Staid, is the only adjective one can apply to the audience at the regular chamber music concerts held in Jerusalem’s august YMCA auditorium on a monthly basis. The average age is pulled down sharply by anyone under sixty, and there aren’t too many of those.
The concerts, under the auspices of the Jerusalem Music Center (www.jmc.org.il), are invariably of a very high standard, and bring immense pleasure to the few hundred regular and occasional members of the audience. The acoustics of the auditorium are excellent, and the ambience and décor take one back to the first few decades of the previous century, when the building was erected by people of good will who believed that the activities conducted within it would serve to bring harmony and mutual understanding to the peoples of the region.
Be that as it may, that was not the case at the recent performance given there by the Jerusalem Trio. The program, which consisted of a piano trio by Israeli composer, Michael Wolpe, as well as piano trios by the more well-known composers, Beethoven and Schumann, looked inviting and as the audience gathered everyone was eagerly anticipating the evening’s performance.
As we entered the auditorium we were told at the door that there would be a delay in the start of the concert as one of the artists had encountered a problem with his car. We waited patiently, and for the most part in silence, some of us checking our mobile phones (you’re never alone with an iPhone). At one point a young lady strode resolutely up to the stage, sat down at the piano, and—presumably in order to help us pass the time pleasantly—proceeded to give a spirited rendering of Schumann’s Kreisleriana. We applauded, and continued to wait.
Eventually, after a delay of about thirty minutes, the three young men who comprise the trio strode on to the stage and took their places. They did not begin to play, however. Nor was any apology for the delay delivered.
Instead, the cellist, while at the same time trying to arrange the music on his stand, launched into a long and occasionally amusing account of the violinist’s frantic phone call to him to tell him that he had a puncture in one of his tyres, he did not know quite where he was, and when told to check this with Waze or Google Maps on his mobile phone found that he was at ‘insufficient memory.’ The violinist nodded his head in good-natured agreement as the saga of his technical inadequacies unfolded.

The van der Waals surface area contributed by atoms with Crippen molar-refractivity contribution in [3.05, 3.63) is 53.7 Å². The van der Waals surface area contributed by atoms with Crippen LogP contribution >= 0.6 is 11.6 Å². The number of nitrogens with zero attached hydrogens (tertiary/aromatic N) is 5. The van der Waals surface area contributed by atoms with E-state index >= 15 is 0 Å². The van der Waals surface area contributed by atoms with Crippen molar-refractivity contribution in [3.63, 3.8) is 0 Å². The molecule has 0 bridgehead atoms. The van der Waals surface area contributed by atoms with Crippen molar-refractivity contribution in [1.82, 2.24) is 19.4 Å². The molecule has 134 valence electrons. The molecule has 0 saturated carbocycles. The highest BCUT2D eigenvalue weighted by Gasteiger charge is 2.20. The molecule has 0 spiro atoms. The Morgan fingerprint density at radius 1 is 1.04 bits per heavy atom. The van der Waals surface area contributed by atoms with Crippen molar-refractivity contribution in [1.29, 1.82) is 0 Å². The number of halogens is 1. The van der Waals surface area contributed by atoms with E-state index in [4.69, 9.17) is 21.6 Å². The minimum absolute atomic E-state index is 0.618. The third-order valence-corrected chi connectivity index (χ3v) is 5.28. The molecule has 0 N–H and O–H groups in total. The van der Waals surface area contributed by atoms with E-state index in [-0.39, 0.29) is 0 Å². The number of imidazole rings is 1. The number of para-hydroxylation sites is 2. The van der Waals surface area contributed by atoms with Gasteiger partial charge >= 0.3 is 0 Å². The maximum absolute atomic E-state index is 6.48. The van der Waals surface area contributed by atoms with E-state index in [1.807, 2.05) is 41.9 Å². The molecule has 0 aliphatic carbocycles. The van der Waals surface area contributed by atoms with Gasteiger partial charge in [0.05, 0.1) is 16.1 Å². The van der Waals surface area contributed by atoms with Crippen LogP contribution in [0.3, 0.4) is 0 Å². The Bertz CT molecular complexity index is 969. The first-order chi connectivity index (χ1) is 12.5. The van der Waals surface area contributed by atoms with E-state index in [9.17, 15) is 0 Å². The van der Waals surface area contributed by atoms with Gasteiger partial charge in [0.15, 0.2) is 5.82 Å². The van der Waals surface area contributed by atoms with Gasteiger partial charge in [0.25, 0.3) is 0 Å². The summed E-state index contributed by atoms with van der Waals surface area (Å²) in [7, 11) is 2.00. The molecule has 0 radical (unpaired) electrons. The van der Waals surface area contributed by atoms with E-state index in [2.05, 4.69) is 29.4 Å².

This was fairly entertaining, and the audience listened without demur for a while. Suddenly, however, a portly gentleman in the row behind me shouted. “Enough of this nonsense! Is this a concert or a stand-up performance? I’ve paid to hear a concert, and that’s what I demand!”
“Well, you’re welcome to go to the ticket office and get your money back!” the cellist retorted, not to be outdone.
This led to what can only be described as a slanging match between the portly gentleman and the cellist, something which obviously made the rest of the audience feel distinctly uncomfortable.
There were cries of “Silence!” “Enough already!” etc., directed at both of the protagonists, until eventually someone started to clap, whereupon everyone joined in, thereby silencing them both. The discussion concluded, the music began, and everyone settled down to enjoy the performance.
The trio played beautifully, but the cellist was obviously not content with the way matters had ended. And so, when the first part of the concert ended and the artists were leaving the stage for the interval, he stood up and indicated that he had something more to say.
Everyone fell silent, as he focused his gaze on the portly gentleman. “No one has the right to insult us even if he does buy a ticket,” he proclaimed. Everyone applauded and filed out for the well-earned break.
In the ladies toilet, where as usual there was a queue, the general consensus was that the portly gentleman had been rude beyond measure, however justified he may have been, and that it is extremely unwise to upset artists before a performance.
The second half of the concert proceeded without incident. But by then the portly gentleman and his wife were no longer in their seats.